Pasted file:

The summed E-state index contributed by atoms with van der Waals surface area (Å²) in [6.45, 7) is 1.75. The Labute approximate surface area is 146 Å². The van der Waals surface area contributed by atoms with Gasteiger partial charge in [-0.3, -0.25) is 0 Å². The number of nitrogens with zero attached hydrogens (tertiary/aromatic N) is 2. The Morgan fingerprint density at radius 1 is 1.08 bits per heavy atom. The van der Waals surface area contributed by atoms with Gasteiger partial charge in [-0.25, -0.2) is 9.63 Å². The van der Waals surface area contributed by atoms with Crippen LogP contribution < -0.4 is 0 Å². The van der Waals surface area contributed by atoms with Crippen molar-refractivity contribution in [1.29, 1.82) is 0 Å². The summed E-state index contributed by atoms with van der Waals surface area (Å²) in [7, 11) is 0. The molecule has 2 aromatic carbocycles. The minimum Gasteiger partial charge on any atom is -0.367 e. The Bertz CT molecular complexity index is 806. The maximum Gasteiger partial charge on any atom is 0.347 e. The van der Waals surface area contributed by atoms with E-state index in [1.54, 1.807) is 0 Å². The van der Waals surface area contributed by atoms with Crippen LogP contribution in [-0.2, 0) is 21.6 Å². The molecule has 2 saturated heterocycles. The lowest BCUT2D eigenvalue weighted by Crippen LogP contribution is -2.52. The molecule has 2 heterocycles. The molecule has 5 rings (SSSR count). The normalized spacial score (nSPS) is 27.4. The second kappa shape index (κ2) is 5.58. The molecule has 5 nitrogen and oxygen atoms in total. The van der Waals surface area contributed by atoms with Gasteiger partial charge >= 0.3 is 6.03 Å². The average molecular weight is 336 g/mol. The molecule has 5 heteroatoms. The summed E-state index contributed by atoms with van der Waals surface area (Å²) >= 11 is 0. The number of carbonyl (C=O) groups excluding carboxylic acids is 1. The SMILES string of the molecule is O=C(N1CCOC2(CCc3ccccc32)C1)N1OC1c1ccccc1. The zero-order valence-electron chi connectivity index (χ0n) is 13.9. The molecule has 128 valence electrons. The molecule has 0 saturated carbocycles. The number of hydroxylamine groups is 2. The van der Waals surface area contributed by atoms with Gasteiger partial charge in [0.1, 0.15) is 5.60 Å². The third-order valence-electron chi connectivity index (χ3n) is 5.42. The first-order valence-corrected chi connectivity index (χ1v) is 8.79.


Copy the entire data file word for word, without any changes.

The summed E-state index contributed by atoms with van der Waals surface area (Å²) in [6.45, 7) is 1.75. The Labute approximate surface area is 146 Å². The van der Waals surface area contributed by atoms with Gasteiger partial charge in [-0.3, -0.25) is 0 Å². The number of nitrogens with zero attached hydrogens (tertiary/aromatic N) is 2. The Morgan fingerprint density at radius 1 is 1.08 bits per heavy atom. The van der Waals surface area contributed by atoms with Gasteiger partial charge in [-0.25, -0.2) is 9.63 Å². The van der Waals surface area contributed by atoms with Crippen LogP contribution < -0.4 is 0 Å². The van der Waals surface area contributed by atoms with Crippen molar-refractivity contribution in [1.29, 1.82) is 0 Å². The summed E-state index contributed by atoms with van der Waals surface area (Å²) in [7, 11) is 0. The molecule has 2 aromatic carbocycles. The minimum Gasteiger partial charge on any atom is -0.367 e. The Bertz CT molecular complexity index is 806. The maximum Gasteiger partial charge on any atom is 0.347 e. The van der Waals surface area contributed by atoms with E-state index in [1.54, 1.807) is 0 Å². The van der Waals surface area contributed by atoms with Crippen LogP contribution in [-0.2, 0) is 21.6 Å². The molecule has 2 saturated heterocycles. The lowest BCUT2D eigenvalue weighted by Crippen LogP contribution is -2.52. The molecule has 2 heterocycles. The molecule has 5 rings (SSSR count). The normalized spacial score (nSPS) is 27.4. The second kappa shape index (κ2) is 5.58. The molecule has 5 nitrogen and oxygen atoms in total. The van der Waals surface area contributed by atoms with Gasteiger partial charge >= 0.3 is 6.03 Å². The average molecular weight is 336 g/mol. The molecule has 5 heteroatoms. The summed E-state index contributed by atoms with van der Waals surface area (Å²) >= 11 is 0. The number of carbonyl (C=O) groups excluding carboxylic acids is 1. The SMILES string of the molecule is O=C(N1CCOC2(CCc3ccccc32)C1)N1OC1c1ccccc1. The zero-order valence-electron chi connectivity index (χ0n) is 13.9. The molecule has 128 valence electrons. The molecule has 0 saturated carbocycles. The number of hydroxylamine groups is 2. The van der Waals surface area contributed by atoms with Gasteiger partial charge in [0.1, 0.15) is 5.60 Å². The third-order valence-electron chi connectivity index (χ3n) is 5.42. The first-order valence-corrected chi connectivity index (χ1v) is 8.79.